A Moveable Feast


Ernest Hemingway

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A Moveable Feast: Paris Sketches 7 Summary & Analysis

Hemingway spends a lot of time in cafés with Bumby while he works. Bumby comes to Austria, but when Hemingway and Hadley go to Spain in the summers Bumby stays with a maid and her husband, Touton. At the cafés, Bumby watches people go by while Hemingway works. As he gets bigger, he learns to speak “excellent French.” He knows to be quiet when Hemingway is working, but when Hemingway is finished they have conversations. Bumby asks Hemingway, in French, if he knows that “women cry like infants piss.” He repeats this and other phrases taught to him by Touton. Bumby notes that Touton says writing is “very difficult” and that Bumby “must always respect it.” Bumby asks if they can go to Sylvia Beach’s bookstore, and observes that she has a lovely name, “Silver Beach.”
Unlike Scott and the young man who harass Hemingway at the cafés and distract him from his work, Bumby is the perfect companion. He is absolutely silent when Hemingway needs silence, and provides welcome conversation when Hemingway is not working. Bumby is an amusing character, comically articulate and mature for his age. His seriousness and maturity contrasts with the behavior of many adults in the novel, who embrace a form of childlike foolishness and often behave in a self-destructive and ill-advised way.
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After Bumby sees Scott drunk at the Place St.-Michel café, he asks Hemingway: “Monsieur Fitzgerald is sick Papa?” Hemingway explains that Scott drinks too much, and Bumby decides to “set an example” to help Scott drink less. When Scott arrives, Bumby orders a demi-blonde beer, but only a ballon (half-glass). Bumby explains that Touton says “a little beer does no harm to a boy my age,” and Hemingway explains to Scott who Touton is. After Scott leaves, Hemingway tells Bumby that it is “not so simple” to “set an example” for someone like Scott. Bumby asks if Scott was traumatized during the war, and Hemingway replies that Scott wasn’t but that many of his friends were. Bumby reflects that it’s nice not to have serious problems; he asks Hemingway if his work went well and offers to help. He adds that it was good that Scott was sober and didn’t annoy Hemingway. Hemingway responds that Scott has “almost insurmountable problems,” but Bumby says he believes Scott will “surmount” them.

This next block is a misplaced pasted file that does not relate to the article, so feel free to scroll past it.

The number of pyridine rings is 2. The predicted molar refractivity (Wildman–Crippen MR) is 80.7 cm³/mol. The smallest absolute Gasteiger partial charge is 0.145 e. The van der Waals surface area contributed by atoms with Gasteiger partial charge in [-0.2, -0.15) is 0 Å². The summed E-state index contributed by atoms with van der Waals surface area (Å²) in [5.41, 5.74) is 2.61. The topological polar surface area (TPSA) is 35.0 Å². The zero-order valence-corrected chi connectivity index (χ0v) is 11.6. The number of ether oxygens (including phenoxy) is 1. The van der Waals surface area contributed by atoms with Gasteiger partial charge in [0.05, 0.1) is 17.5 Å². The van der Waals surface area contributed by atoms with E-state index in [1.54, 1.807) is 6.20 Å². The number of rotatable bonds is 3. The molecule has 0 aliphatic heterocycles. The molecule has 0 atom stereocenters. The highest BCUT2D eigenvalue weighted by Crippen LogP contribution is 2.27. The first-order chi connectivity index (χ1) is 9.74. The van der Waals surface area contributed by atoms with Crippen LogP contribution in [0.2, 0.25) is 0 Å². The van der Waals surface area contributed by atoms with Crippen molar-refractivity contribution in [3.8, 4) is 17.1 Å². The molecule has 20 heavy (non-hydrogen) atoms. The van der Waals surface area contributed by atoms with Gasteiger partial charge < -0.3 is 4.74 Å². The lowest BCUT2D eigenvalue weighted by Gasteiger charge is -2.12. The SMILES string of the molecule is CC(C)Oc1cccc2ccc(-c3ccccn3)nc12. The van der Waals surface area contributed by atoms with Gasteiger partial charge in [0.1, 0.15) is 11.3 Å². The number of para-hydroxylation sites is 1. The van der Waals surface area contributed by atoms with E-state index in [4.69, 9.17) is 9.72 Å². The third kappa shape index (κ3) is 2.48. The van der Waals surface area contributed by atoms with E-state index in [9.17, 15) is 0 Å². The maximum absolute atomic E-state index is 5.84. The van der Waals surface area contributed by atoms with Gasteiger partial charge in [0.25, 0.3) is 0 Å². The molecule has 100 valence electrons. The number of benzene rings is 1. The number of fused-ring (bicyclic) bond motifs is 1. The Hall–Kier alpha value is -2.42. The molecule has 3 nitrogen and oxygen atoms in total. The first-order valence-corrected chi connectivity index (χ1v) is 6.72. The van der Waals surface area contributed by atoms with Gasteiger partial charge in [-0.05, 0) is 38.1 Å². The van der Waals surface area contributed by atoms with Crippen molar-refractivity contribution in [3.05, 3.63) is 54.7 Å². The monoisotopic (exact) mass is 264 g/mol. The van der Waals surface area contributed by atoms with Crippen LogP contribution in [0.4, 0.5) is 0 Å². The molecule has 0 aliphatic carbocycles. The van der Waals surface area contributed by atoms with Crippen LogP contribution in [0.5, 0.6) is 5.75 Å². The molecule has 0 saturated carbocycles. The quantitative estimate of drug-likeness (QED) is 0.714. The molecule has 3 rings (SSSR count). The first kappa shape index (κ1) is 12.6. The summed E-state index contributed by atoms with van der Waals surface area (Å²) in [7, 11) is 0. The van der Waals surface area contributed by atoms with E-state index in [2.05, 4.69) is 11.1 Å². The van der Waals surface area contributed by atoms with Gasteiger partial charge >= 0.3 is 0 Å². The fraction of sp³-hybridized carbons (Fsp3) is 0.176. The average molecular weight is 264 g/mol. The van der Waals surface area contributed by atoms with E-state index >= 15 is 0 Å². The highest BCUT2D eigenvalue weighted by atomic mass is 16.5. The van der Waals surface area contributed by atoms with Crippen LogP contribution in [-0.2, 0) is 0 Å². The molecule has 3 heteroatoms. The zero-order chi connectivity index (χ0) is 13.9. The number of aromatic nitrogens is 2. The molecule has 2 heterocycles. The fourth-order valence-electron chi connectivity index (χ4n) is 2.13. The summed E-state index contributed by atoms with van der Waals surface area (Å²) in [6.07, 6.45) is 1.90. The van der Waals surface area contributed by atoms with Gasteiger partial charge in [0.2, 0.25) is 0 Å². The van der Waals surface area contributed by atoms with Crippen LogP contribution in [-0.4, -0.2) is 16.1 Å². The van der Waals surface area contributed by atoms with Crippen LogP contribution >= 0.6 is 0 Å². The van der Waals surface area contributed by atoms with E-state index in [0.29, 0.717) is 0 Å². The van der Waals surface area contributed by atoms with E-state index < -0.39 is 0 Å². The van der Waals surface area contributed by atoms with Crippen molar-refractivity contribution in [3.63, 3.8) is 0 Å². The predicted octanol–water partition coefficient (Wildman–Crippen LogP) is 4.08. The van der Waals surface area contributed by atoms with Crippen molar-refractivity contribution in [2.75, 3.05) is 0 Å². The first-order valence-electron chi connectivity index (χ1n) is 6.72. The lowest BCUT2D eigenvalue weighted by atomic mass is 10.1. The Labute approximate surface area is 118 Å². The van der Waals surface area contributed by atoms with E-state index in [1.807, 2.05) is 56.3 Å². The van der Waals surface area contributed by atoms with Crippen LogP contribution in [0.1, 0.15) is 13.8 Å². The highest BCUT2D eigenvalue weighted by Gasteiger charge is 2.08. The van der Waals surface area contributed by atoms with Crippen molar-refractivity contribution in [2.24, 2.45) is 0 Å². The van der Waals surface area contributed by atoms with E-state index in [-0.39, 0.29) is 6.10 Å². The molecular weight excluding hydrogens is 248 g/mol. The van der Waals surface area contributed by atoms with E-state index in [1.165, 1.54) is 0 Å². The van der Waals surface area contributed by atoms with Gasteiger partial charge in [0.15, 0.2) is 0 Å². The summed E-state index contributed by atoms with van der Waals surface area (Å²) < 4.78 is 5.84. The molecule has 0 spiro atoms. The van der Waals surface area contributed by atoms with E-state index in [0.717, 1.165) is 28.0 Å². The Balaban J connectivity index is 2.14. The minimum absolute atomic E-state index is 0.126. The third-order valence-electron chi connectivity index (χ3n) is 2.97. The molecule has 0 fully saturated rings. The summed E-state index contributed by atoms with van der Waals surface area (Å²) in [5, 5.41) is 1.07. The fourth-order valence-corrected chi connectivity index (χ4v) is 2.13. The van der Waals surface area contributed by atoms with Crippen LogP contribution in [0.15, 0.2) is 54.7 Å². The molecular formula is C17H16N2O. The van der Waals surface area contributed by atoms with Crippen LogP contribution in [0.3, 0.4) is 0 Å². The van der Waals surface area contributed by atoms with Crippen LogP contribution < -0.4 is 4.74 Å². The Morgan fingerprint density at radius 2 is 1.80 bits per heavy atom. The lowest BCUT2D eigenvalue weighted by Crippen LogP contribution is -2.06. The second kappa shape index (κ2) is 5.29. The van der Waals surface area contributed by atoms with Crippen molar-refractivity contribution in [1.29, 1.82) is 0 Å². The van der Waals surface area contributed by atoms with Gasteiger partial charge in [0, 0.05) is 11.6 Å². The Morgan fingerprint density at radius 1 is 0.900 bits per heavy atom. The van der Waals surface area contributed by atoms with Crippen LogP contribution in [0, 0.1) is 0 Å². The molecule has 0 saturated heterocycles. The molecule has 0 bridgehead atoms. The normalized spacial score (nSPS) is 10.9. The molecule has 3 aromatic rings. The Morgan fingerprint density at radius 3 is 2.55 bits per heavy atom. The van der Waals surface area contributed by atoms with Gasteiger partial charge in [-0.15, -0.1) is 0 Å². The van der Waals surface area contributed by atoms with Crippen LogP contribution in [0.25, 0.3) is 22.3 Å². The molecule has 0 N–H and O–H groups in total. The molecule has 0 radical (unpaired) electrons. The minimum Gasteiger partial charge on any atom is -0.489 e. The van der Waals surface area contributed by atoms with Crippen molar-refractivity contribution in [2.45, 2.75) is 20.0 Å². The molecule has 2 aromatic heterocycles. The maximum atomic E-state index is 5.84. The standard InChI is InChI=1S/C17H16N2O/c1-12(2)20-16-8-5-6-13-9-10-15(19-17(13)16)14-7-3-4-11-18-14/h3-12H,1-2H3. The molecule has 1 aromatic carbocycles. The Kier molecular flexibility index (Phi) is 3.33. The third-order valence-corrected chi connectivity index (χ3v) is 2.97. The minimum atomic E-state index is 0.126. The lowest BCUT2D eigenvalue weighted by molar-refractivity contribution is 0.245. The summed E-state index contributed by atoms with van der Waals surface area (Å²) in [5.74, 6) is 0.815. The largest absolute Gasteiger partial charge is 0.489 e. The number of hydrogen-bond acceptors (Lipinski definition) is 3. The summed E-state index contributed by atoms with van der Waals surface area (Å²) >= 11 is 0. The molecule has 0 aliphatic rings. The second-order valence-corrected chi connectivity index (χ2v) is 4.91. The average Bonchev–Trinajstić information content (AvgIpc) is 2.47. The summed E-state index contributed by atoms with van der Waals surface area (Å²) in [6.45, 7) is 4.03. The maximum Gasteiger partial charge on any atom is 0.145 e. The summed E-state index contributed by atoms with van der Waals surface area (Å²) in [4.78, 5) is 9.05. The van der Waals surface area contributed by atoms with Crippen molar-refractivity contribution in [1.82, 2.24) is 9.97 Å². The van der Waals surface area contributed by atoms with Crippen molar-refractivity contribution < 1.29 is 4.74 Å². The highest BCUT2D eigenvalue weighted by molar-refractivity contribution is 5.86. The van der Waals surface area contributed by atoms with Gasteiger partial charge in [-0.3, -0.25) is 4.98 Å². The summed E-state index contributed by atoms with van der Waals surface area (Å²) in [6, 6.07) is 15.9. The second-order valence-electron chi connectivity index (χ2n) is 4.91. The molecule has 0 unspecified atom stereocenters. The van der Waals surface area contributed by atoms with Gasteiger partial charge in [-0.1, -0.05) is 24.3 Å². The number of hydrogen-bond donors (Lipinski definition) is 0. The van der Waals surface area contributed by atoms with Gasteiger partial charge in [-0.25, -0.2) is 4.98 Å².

Bumby’s innocent belief that he can fix Scott’s problems is both funny and endearing while also being rather tragic. Bumby’s positivity comes not only from youthful naïveté, but also his Frenchness, a quality that sets him apart from both Scott and his own father. Bumby has absorbed the advice given to him by Touton, such that he has a different attitude about topics like alcohol and marriage than Scott and Hemingway. Bumby’s comment that it is nice not to have any “serious problems” has multiple meanings. On one level, Bumby has no problems because he is a child. Yet his comment also refers to the fact that the 1920s were a time of peace after war. The tragic reality is that both these states of being—childhood and peace—are doomed to end.
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